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The new Panasonic DMC-FZ20

 
 
Mike Henley
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      07-23-2004
http://www.dcviews.com/press/Panasonic-DMC-FZ20.htm

Secaucus, NJ (July 21, 2004) Panasonic introduces the first digital
cameras to combine 12x optical zoom with an optical image stabilizer.
Integrating unrivalled optical and digital technologies with ergonomic
design, Panasonic's three new 12x zoom Lumix™ models achieve a level
of performance never before seen in digital cameras. New models
DMC-FZ3 (3-Megapixel), DMC-FZ15 (4-Megapixel) and DMC-FZ20
(5-Megapixel) feature a versatile, high-performance Leica DC
VARIO-ELMARIT lens with powerful 12x zoom (equivalent to a 35 – 420mm
zoom lens on a conventional 35mm film camera) and F2.8 brightness
throughout the entire zoom range. With their extraordinary telephoto
features and precision image stabilizers, these cameras are engineered
to capture every detail of distant or quick-moving subjects with
superb brightness and clarity.

Panasonic's MEGA Optical Image Stabilizer automatically detects and
optically compensates for hand movement by shifting internal lens
elements, enabling the user to capture crisp, clear, distortion-free
ultra-telephoto or macro shots of distant or moving subjects, even in
low lighting conditions.

"Photographers, especially those who shoot sports, wildlife or live
performances, know that it's difficult to get sharp images if they are
using a long lens on a handheld camera. The zoom accentuates every
little movement of the hand," commented Monica Helmer, Marketing
Manager for Panasonic. "We've incorporated the technology we
developed for our camcorders to create Panasonic's MEGA Optical Image
Stabilizer, a true optical image stabilizer that uses the full
capacity of the camera's CCD to compensate for hand jitter."

These cameras also feature an extra-low dispersion (ED) lens to
minimize color aberration (color bleeding) ¾ a common problem in
high-magnification / large aperture lenses. ED lenses are typically
exchangeable lenses designed for single-lens reflex cameras and
high-end, professional cameras.

Panasonic has also improved its innovative Venus Engine LSI, the
"brain" of the camera that converts the optical data into digital
information. The new Venus 2 Engine LSI handles all image processing
functions simultaneously ¾ from displaying the image on the LCD to
writing data to the memory card ¾ as soon as the CCD captures the
image signal. This simultaneous, parallel processing results in a
quick start-up, increased shutter speed and reduced lag time. The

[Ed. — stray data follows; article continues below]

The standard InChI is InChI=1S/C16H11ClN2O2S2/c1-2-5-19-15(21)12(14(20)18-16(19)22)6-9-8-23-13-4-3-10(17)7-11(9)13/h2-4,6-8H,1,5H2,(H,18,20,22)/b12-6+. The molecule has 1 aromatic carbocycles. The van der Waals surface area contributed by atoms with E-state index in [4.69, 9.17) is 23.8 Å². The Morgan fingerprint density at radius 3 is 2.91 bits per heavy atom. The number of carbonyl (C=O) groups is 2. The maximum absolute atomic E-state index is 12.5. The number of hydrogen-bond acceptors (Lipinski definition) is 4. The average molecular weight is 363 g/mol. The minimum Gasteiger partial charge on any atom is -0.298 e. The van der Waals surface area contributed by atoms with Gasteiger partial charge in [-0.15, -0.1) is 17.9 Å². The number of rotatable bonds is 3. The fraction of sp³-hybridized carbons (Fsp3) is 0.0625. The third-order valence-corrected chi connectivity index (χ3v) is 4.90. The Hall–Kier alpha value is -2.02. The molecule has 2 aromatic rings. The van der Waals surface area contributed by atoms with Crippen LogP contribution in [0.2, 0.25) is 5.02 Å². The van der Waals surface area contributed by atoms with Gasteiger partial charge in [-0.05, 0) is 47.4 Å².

improved LSI also allows faster consecutive shooting than its
predecessor. If desired, the camera will keep shooting until the
memory card is full.

A conventional LSI generates a luminance signal from the green
component of the incoming light. Panasonic's Venus 2 Engine LSI
generates the signal from the red and blue components, as well as the
green. This rich information in the luminance signal helps to boost
the diagonal, horizontal and vertical resolution, resulting in superb
images. The system also uses a low-pass filter to accurately handle
the borders between colors and a noise-reduction circuit to help boost
image sharpness and clarity.

All three cameras also include a host of sophisticated features such
as MEGA BURSTâ consecutive shooting mode, real-time histogram, auto
bracketing, color viewfinder and much more.
 
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Vic Dura
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      07-23-2004
On 22 Jul 2004 19:08:22 -0700, RE: The new Panasonic DMC-FZ20
http://www.velocityreviews.com/forums/(E-Mail Removed) (Mike Henley) wrote:

>http://www.dcviews.com/press/Panasonic-DMC-FZ20.htm
>
>Secaucus, NJ (July 21, 2004) Panasonic introduces the first digital
>cameras to combine 12x optical zoom with an optical image stabilizer.
>Integrating unrivalled optical and digital technologies with ergonomic
>design, Panasonic's three new 12x zoom Lumix™ models achieve a level
>of performance never before seen in digital cameras. New models
>DMC-FZ3 (3-Megapixel), DMC-FZ15 (4-Megapixel) and DMC-FZ20
>(5-Megapixel) feature a versatile, high-performance Leica DC
>VARIO-ELMARIT lens with powerful 12x zoom


Wow! This is good news!

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David J Taylor
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      07-23-2004
Vic Dura wrote:
> On 22 Jul 2004 19:08:22 -0700, RE: The new Panasonic DMC-FZ20
> (E-Mail Removed) (Mike Henley) wrote:
>
>> http://www.dcviews.com/press/Panasonic-DMC-FZ20.htm

[]
> Wow! This is good news!


Well, that's what I first thought and then I tried to see what was new.
They seem to have improved the appearance and perhaps the startup time of
the camera, but they haven't increased the sensor physical size at all
(the lens is the same focal length range 6-72mm) so packing in more pixels
will result in greater noise.

What batteries and memory media? Not stated.

Reviews awaited.

Cheers,
David


 
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Hans-Georg Michna
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      07-23-2004
On Fri, 23 Jul 2004 09:26:09 GMT, "David J Taylor"
<(E-Mail Removed)-this-bit.nor-this-part.uk>
wrote:

>Vic Dura wrote:


>> On 22 Jul 2004 19:08:22 -0700, RE: The new Panasonic DMC-FZ20
>> (E-Mail Removed) (Mike Henley) wrote:


>>> http://www.dcviews.com/press/Panasonic-DMC-FZ20.htm

>[]
>> Wow! This is good news!